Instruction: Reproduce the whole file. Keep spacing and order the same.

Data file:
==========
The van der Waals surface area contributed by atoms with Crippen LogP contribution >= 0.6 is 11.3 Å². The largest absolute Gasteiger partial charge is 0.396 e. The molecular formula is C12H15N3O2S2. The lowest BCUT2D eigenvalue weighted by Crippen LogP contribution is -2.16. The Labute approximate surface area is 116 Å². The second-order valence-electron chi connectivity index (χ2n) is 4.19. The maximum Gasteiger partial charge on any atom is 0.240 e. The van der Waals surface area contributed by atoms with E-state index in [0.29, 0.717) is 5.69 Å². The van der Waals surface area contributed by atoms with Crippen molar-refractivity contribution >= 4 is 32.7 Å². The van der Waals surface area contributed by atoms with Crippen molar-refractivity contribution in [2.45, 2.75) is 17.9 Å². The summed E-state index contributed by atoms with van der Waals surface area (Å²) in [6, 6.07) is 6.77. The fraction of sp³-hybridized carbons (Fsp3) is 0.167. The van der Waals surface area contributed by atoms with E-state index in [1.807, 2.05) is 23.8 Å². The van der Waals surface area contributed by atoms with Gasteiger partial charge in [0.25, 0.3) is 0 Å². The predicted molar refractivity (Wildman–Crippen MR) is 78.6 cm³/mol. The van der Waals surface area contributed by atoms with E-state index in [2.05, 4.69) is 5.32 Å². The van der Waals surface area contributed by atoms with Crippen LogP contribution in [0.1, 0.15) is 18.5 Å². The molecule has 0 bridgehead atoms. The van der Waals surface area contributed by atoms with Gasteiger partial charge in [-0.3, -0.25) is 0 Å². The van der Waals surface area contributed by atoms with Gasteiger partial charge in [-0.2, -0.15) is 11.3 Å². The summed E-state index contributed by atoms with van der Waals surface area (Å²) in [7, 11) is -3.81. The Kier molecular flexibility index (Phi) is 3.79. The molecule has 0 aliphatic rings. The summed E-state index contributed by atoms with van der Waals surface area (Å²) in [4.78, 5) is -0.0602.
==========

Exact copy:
The van der Waals surface area contributed by atoms with Crippen LogP contribution >= 0.6 is 11.3 Å². The largest absolute Gasteiger partial charge is 0.396 e. The molecular formula is C12H15N3O2S2. The lowest BCUT2D eigenvalue weighted by Crippen LogP contribution is -2.16. The Labute approximate surface area is 116 Å². The second-order valence-electron chi connectivity index (χ2n) is 4.19. The maximum Gasteiger partial charge on any atom is 0.240 e. The van der Waals surface area contributed by atoms with E-state index in [0.29, 0.717) is 5.69 Å². The van der Waals surface area contributed by atoms with Crippen molar-refractivity contribution >= 4 is 32.7 Å². The van der Waals surface area contributed by atoms with Crippen molar-refractivity contribution in [2.45, 2.75) is 17.9 Å². The summed E-state index contributed by atoms with van der Waals surface area (Å²) in [6, 6.07) is 6.77. The fraction of sp³-hybridized carbons (Fsp3) is 0.167. The van der Waals surface area contributed by atoms with E-state index in [1.807, 2.05) is 23.8 Å². The van der Waals surface area contributed by atoms with Gasteiger partial charge in [0.25, 0.3) is 0 Å². The predicted molar refractivity (Wildman–Crippen MR) is 78.6 cm³/mol. The van der Waals surface area contributed by atoms with E-state index in [2.05, 4.69) is 5.32 Å². The van der Waals surface area contributed by atoms with Crippen LogP contribution in [0.1, 0.15) is 18.5 Å². The molecule has 0 bridgehead atoms. The van der Waals surface area contributed by atoms with Gasteiger partial charge in [-0.3, -0.25) is 0 Å². The van der Waals surface area contributed by atoms with Gasteiger partial charge in [-0.2, -0.15) is 11.3 Å². The summed E-state index contributed by atoms with van der Waals surface area (Å²) in [7, 11) is -3.81. The Kier molecular flexibility index (Phi) is 3.79. The molecule has 0 aliphatic rings. The summed E-state index contributed by atoms with van der Waals surface area (Å²) in [4.78, 5) is -0.0602.